DrteethMAHBut that, of course, is not how it works in real life… even without the nuclear physics which was an exaggeration for humorous effect.

The secret is, a good teacher doesn’t control the behavior of students.  The teacher manages behavior by adjusting what he is in control of, his own reactions and behavior.

To make a metaphor, it is like juggling handfuls of sand.  They will slip between your fingers, bounce, and fly apart completely before the first revolution is complete.  But if you are smart, and have a small ceramic bowl in each hand, and a convenient big bowl of sand to dip into for new handfuls, you can throw and catch and guide the handfuls of sand through their amazing performance, at least three handfuls.  Maybe as many as seven, though that would take some really fast hands and years of practice.

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The point is, I think in my stupid little head, that I should not be trying to control the chaos my life has become.  The art is to manage the opposing forces, guide them back into the over-all flow of it, and prevent any single thing from overwhelming me, interrupting or wrecking the music of existence.

So the lesson here is, even though this post started out being about dentists and cost control, that I can’t control anything in life but myself.  So I might as well keep playing my figurative banjo and get into a figurative Studebaker with figurative Fozzie just to see where the road song will take me.  I will play the music and try to keep it all in tune and following the beat, no matter how many wrong turns and hitchhikers happen along the way.

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Filed under commentary, education, humor, metaphor, music, strange and wonderful ideas about life, teaching

Liars Run the Animal Farm

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Napoleon the PIG.

Napoleon the Pig makes himself ruler of the Animal Farm in Orwell’s 1945 book by lying about Snowball, his rival Pig, and blaming the destructive acts of the former human Farmer Jones on poor Snowball.  He is driven away from the farm by the farm dogs whom Napoleon has taught to think since they were puppies. This, even though Snowball was actually the hero of the animal rebellion that drove the humans away.  Collusion?  Perhaps.  But definitely a lie.  And the PIG Napoleon, once in power begins to keep all improvements to living conditions for the PIGs.  Other animals, he says, are happier with a simpler, hard-working life.  The PIGs begin to dress like men and walk upright and wear long red ties.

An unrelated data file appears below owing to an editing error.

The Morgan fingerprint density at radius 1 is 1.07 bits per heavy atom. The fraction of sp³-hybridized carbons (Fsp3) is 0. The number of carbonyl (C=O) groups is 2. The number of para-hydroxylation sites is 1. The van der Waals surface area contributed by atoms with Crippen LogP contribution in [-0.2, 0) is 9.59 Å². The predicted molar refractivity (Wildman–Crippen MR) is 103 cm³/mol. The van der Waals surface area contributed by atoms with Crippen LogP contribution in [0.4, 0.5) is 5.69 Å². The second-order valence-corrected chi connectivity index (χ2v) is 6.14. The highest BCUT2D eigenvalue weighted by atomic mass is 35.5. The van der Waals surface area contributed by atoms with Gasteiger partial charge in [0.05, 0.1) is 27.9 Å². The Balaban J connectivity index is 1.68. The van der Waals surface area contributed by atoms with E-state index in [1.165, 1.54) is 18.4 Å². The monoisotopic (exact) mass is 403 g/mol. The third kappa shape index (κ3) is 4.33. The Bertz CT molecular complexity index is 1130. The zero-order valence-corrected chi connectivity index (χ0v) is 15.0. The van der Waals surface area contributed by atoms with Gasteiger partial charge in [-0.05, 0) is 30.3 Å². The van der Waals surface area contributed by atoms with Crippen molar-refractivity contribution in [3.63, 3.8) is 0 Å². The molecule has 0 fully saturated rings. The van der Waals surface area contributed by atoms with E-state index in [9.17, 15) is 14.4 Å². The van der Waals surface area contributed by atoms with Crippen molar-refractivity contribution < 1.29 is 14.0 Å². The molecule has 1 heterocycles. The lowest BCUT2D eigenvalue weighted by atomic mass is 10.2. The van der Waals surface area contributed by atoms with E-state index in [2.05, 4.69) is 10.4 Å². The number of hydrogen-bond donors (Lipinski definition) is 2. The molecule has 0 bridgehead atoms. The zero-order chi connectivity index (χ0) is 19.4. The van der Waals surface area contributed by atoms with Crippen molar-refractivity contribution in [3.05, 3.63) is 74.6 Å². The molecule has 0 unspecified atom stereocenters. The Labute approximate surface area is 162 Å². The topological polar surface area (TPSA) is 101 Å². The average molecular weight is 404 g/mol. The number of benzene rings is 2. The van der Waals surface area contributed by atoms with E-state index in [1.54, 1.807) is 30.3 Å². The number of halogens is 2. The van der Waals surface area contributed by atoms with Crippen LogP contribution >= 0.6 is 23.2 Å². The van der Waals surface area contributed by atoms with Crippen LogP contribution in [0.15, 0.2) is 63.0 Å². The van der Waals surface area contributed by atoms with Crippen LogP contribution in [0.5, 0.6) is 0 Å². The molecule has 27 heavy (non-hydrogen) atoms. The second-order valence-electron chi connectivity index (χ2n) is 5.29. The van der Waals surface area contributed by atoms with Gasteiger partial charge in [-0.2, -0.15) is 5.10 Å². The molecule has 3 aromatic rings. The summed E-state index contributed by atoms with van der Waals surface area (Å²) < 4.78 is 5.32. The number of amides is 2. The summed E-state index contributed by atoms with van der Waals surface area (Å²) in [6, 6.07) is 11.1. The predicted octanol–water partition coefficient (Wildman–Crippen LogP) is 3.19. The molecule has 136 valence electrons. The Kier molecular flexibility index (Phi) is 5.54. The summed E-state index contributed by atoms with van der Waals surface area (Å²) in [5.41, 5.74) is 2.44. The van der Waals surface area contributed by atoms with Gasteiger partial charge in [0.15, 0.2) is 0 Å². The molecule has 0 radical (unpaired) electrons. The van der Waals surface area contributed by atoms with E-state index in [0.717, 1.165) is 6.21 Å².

Keith Olbermann in the video is very much like Benjamin the Donkey, who is cynical and skeptical about Napoleon’s methods.  He also reads as well as any Pig.  When Boxer the workhorse is wounded defending the farm against neighboring farmers who attack and destroy the windmill, he shrugs off the the wound and works at rebuilding the windmill until he collapses.  Then Napoleon declares Boxer will only get better if he’s taken to the vet’s animal hospital.  But he calls the Knacker (the man who renders dead horses into glue) to take Boxer away.  Benjamin calls him out.  He points out that it says “Knacker” on the van that takes Boxer away, not “veterinarian”.   He points out that Russian Facebook trolls used targeted troll-posts to help get Napoleon his position of power.  But Napoleon gets away with his lies.  Boxer apparently dies in the so-called animal hospital.

Now, I am not sure which tiny animal on the farm Robert Reich is like, but he is pointing out in this video that once the PIGS got themselves into power on the animal farm, they lie in order to get their agenda operating, enriching all PIGs (or is that GOPs?) and their political donors.  They are doing it all by LYING.  Pigs lie.  We should have learned that lesson by now.  They don’t care who dies and gets rendered into glue.

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In 1945 Orwell intended Napoleon to be a satire of Joseph Stalin in communist Russia.  But I truly believe, as we are living on the Animal Farm now as the hard-working farm animals, that he has a bad wig on his head with whippy straw-yellow hair, and a distinctly orange face, with the same little piggy eyes he always had.  And he is in power because he tells lies.  And what’s worse, he gets away with the lies.  As long as the PIGs are in power, controlling both houses of congress and the Supreme Court, he will not lose his lying grip on the farm.  We are all doomed to continue being hard-working animals who eventually get rendered into glue.